Tom is a great Australian. He wasn’t a subversive.
Still, people moving in Tom’s orbit came under ASIO scrutiny.
- Because they were socialists.
- Because they were pacifists.
- Because they could not stand silent in the face of institutionalised racism.
- Because they were black.
- Because they were gay.
I can’t imagine that many, if any, of these people, were motivated by anything other than a desire to make their country a better place.
Michael Kirby has always put his country first.
This was the case whether he was a boy carrying a gluepot to help a relative paste up Communist posters in inner Sydney, or whether he was a High Court Judge or indeed a UN appointee clinically dissecting the authoritarian outrage of North Korea.
I’m confident that author Frank Hardy and columnist Phillip Adams, as members of the Communist Party of Australia, felt they were embracing a way forward for society, not violence or hatred.
David Stratton, photographed by ASIO visiting the Soviet Embassy as he was lining up films for the Sydney Film Festival, was certainly not hell bent on violent revolution.
In fact, according to this book, David was, even as he was being observed by ASIO officers who took his red necktie as evidence of subversion, a Liberal voter.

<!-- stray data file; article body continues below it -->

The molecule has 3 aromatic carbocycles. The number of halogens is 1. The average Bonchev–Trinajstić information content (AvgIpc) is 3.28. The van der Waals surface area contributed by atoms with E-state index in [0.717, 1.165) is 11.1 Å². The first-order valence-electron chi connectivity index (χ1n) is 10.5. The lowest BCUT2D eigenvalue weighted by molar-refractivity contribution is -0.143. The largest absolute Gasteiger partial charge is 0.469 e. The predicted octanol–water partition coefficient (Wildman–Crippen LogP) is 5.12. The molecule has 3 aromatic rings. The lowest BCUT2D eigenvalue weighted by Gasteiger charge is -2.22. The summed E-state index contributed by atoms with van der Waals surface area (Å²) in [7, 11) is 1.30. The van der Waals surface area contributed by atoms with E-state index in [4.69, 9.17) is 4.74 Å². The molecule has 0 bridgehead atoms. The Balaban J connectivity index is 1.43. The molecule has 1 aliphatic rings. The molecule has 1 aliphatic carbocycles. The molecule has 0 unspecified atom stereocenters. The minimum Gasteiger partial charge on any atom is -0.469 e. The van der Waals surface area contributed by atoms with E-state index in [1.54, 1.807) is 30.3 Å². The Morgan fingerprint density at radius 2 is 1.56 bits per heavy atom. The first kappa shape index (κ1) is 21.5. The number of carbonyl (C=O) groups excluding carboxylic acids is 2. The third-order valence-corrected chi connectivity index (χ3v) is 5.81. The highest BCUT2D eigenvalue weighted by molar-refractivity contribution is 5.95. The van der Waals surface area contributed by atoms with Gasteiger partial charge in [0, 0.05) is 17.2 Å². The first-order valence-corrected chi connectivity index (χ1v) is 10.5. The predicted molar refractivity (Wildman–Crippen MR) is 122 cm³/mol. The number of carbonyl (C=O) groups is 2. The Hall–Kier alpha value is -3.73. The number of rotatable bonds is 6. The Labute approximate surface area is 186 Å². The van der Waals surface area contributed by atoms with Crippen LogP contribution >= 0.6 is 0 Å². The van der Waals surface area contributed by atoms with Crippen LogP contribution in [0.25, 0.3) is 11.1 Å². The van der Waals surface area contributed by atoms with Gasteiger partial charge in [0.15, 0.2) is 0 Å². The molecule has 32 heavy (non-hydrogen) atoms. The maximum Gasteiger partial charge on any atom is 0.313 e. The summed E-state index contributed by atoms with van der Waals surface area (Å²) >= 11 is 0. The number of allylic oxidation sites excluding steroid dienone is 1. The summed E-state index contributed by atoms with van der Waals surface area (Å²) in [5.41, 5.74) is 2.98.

I must say I am happy to see that David says he has since seen the light.
Indigenous activist Gary Foley no doubt cared about his country, even as ASIO officers traced his visit from Sydney to Gympie for a meeting with a woman who, unbeknown to him, was a Communist Party member.
Gary’s only interest in this woman, as he outlines in the book was “romantic’’.
Meredith Burgmann was sincere and correct in her opposition to the Vietnam War and apartheid and her youthful activism was about peace, not hate.
She became a distinguished President of the Legislative Council of NSW and remains a committed political activist who has stuck to her principles.
But at the time, ASIO saw all of these Australians as dangerous.
Their only crime was to hold progressive views.
It seems that, at that paranoid time in Australian history, authorities confused progressive politics with violent revolution.